If Gypsy Rose Lee had been born about 60 years later than she was, she would most probably have had a reality show, something like Keeping Up with the Kardashians, which is about three Los Angeles sisters whose sex tapes have a curious habit of ‘leaking’ onto the internet. Their mother, Kris, is their manager and when Kris is not calling her pornographer friend in prison, she can usually be found encouraging her daughters to take their clothes off in front of men, or, most recently, arranging the telecast of one daughter’s wedding to a basketball player she’d known for exactly one month.
But Gypsy Lee wasn’t born in 1983; she was born much earlier. No one knows exactly when. She usually said 1914, but this is cloudy and easily disproved. There’s a strong case – a birth certificate – to be made for 1911, but in any event, she was born weighing 12 pounds during a blizzard in a house in Seattle with no roof and immediately washed with a handful of snow. (Unless, of course, she wasn’t.) What isn’t up for debate is that she was born to a tyrannical mother, Rose, who was desperate to escape the mundanity of her life and saw her two outgoing, talented-enough daughters as a ticket to some other, less boring world.
Most of what is known in popular culture about Gypsy comes from the musical that Stephen Sondheim and Arthur Laurents made out of her 1957 memoirs, and most of that is about the original momager, Rose Hovick. It’s a showbiz story about a hard-driving mother and the daughters she drives away. It’s still performed all the time, endlessly reducing grown men to sobbing matri-rage – particularly when Patti LuPone is involved.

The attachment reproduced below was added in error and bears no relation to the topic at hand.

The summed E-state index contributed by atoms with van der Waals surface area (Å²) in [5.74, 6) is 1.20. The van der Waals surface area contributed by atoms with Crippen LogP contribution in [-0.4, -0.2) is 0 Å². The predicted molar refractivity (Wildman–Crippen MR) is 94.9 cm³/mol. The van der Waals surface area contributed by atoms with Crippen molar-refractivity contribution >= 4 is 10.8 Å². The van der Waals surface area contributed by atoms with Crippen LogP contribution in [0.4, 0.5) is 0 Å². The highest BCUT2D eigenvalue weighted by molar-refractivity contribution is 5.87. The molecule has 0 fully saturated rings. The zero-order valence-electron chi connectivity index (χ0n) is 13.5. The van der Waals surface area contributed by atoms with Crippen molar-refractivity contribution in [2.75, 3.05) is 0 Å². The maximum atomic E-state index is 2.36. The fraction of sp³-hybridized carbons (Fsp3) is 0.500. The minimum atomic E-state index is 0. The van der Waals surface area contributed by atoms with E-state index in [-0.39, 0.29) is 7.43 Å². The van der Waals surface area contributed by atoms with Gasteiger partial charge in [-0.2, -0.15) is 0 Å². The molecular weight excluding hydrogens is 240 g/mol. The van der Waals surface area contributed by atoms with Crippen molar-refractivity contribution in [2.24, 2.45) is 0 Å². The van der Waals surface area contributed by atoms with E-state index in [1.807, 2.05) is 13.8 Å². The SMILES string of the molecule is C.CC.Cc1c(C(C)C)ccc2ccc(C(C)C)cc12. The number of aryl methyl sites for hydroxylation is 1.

Both Stripping Gypsy by Noralee Frankel and Gypsy: The Art of the Tease by Rachel Shteir struggle, much like their subject, to escape Rose’s heavy shadow – ‘the musical’s premise that the only moving force in Gypsy’s rise to fame was her mother is an illusion that needs to be stripped,’ Frankel writes. They are important because they are the first books about Gypsy not written by members of the family: June Hovick and Gypsy’s only son, Erik Preminger, the result of a fling with Otto Preminger, have both written detailed – if heavily biased – versions of Gypsy’s life, concerned largely with the settling of scores. Franklin and Shteir are without such agendas and are, particularly in Frankel’s case, far more interested in digging out some sort of ‘true’ version of Gypsy’s life from the scrim of half-truths, whole lies and punchlines.
It was Rose who took Gypsy – or Louise, as she was called then – and her younger, more beautiful daughter, June, on the road, trussed them up and taught them to sing. But from there it’s Gypsy’s story, that of a lonely stripper who wants nothing so much as to be admired for her mind, but is unable to resist the independence, stability and, maybe most of all, the attention that came with taking off her top.